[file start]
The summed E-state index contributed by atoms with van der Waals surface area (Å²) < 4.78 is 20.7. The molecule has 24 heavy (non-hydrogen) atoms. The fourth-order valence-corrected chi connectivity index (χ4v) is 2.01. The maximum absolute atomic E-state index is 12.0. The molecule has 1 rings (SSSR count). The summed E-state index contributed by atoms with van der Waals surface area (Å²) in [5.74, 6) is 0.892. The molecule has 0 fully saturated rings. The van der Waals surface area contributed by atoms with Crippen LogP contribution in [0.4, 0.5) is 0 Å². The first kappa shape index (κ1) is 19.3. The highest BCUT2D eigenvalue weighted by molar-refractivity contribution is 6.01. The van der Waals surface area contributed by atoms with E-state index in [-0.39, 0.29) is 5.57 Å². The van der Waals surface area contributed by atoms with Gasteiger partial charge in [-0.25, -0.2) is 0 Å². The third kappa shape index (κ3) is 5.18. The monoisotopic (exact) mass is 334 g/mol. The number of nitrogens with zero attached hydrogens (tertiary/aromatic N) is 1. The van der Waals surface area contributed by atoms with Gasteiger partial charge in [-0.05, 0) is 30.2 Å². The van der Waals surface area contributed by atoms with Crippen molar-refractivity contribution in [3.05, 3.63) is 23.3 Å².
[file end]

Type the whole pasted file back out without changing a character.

The summed E-state index contributed by atoms with van der Waals surface area (Å²) < 4.78 is 20.7. The molecule has 24 heavy (non-hydrogen) atoms. The fourth-order valence-corrected chi connectivity index (χ4v) is 2.01. The maximum absolute atomic E-state index is 12.0. The molecule has 1 rings (SSSR count). The summed E-state index contributed by atoms with van der Waals surface area (Å²) in [5.74, 6) is 0.892. The molecule has 0 fully saturated rings. The van der Waals surface area contributed by atoms with Crippen LogP contribution in [0.4, 0.5) is 0 Å². The first kappa shape index (κ1) is 19.3. The highest BCUT2D eigenvalue weighted by molar-refractivity contribution is 6.01. The van der Waals surface area contributed by atoms with E-state index in [-0.39, 0.29) is 5.57 Å². The van der Waals surface area contributed by atoms with Gasteiger partial charge in [-0.25, -0.2) is 0 Å². The third kappa shape index (κ3) is 5.18. The monoisotopic (exact) mass is 334 g/mol. The number of nitrogens with zero attached hydrogens (tertiary/aromatic N) is 1. The van der Waals surface area contributed by atoms with Gasteiger partial charge in [-0.05, 0) is 30.2 Å². The van der Waals surface area contributed by atoms with Crippen molar-refractivity contribution in [3.05, 3.63) is 23.3 Å².